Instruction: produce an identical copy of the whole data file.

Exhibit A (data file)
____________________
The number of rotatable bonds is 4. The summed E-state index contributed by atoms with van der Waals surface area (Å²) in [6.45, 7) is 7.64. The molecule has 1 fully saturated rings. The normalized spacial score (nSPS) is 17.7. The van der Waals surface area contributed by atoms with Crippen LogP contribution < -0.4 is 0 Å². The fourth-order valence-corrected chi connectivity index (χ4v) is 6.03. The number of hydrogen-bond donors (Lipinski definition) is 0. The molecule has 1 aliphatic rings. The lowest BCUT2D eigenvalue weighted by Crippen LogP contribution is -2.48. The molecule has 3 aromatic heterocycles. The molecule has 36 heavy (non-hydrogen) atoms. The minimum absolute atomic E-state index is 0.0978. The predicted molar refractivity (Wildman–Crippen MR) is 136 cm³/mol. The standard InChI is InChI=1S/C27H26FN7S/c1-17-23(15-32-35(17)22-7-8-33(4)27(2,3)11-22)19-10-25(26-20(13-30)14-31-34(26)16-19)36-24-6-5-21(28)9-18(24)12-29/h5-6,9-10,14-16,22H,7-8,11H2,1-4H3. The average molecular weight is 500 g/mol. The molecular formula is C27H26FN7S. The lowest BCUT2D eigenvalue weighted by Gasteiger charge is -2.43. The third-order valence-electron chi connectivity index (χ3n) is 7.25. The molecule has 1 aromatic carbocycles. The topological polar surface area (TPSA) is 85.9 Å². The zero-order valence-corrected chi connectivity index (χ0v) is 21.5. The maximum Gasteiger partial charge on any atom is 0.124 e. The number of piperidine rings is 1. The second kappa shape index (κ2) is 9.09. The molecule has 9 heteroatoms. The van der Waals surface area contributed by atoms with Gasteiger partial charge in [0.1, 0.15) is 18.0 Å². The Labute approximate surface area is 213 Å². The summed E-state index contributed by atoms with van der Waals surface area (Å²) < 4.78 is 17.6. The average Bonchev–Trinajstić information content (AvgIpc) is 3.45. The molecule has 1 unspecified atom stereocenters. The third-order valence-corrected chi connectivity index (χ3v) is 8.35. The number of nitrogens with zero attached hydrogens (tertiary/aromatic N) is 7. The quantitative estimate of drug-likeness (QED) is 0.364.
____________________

The number of rotatable bonds is 4. The summed E-state index contributed by atoms with van der Waals surface area (Å²) in [6.45, 7) is 7.64. The molecule has 1 fully saturated rings. The normalized spacial score (nSPS) is 17.7. The van der Waals surface area contributed by atoms with Crippen LogP contribution < -0.4 is 0 Å². The fourth-order valence-corrected chi connectivity index (χ4v) is 6.03. The number of hydrogen-bond donors (Lipinski definition) is 0. The molecule has 1 aliphatic rings. The lowest BCUT2D eigenvalue weighted by Crippen LogP contribution is -2.48. The molecule has 3 aromatic heterocycles. The molecule has 36 heavy (non-hydrogen) atoms. The minimum absolute atomic E-state index is 0.0978. The predicted molar refractivity (Wildman–Crippen MR) is 136 cm³/mol. The standard InChI is InChI=1S/C27H26FN7S/c1-17-23(15-32-35(17)22-7-8-33(4)27(2,3)11-22)19-10-25(26-20(13-30)14-31-34(26)16-19)36-24-6-5-21(28)9-18(24)12-29/h5-6,9-10,14-16,22H,7-8,11H2,1-4H3. The average molecular weight is 500 g/mol. The molecular formula is C27H26FN7S. The lowest BCUT2D eigenvalue weighted by Gasteiger charge is -2.43. The third-order valence-electron chi connectivity index (χ3n) is 7.25. The molecule has 1 aromatic carbocycles. The topological polar surface area (TPSA) is 85.9 Å². The zero-order valence-corrected chi connectivity index (χ0v) is 21.5. The maximum Gasteiger partial charge on any atom is 0.124 e. The number of piperidine rings is 1. The second kappa shape index (κ2) is 9.09. The molecule has 9 heteroatoms. The van der Waals surface area contributed by atoms with Gasteiger partial charge in [0.1, 0.15) is 18.0 Å². The Labute approximate surface area is 213 Å². The summed E-state index contributed by atoms with van der Waals surface area (Å²) < 4.78 is 17.6. The average Bonchev–Trinajstić information content (AvgIpc) is 3.45. The molecule has 1 unspecified atom stereocenters. The third-order valence-corrected chi connectivity index (χ3v) is 8.35. The number of nitrogens with zero attached hydrogens (tertiary/aromatic N) is 7. The quantitative estimate of drug-likeness (QED) is 0.364.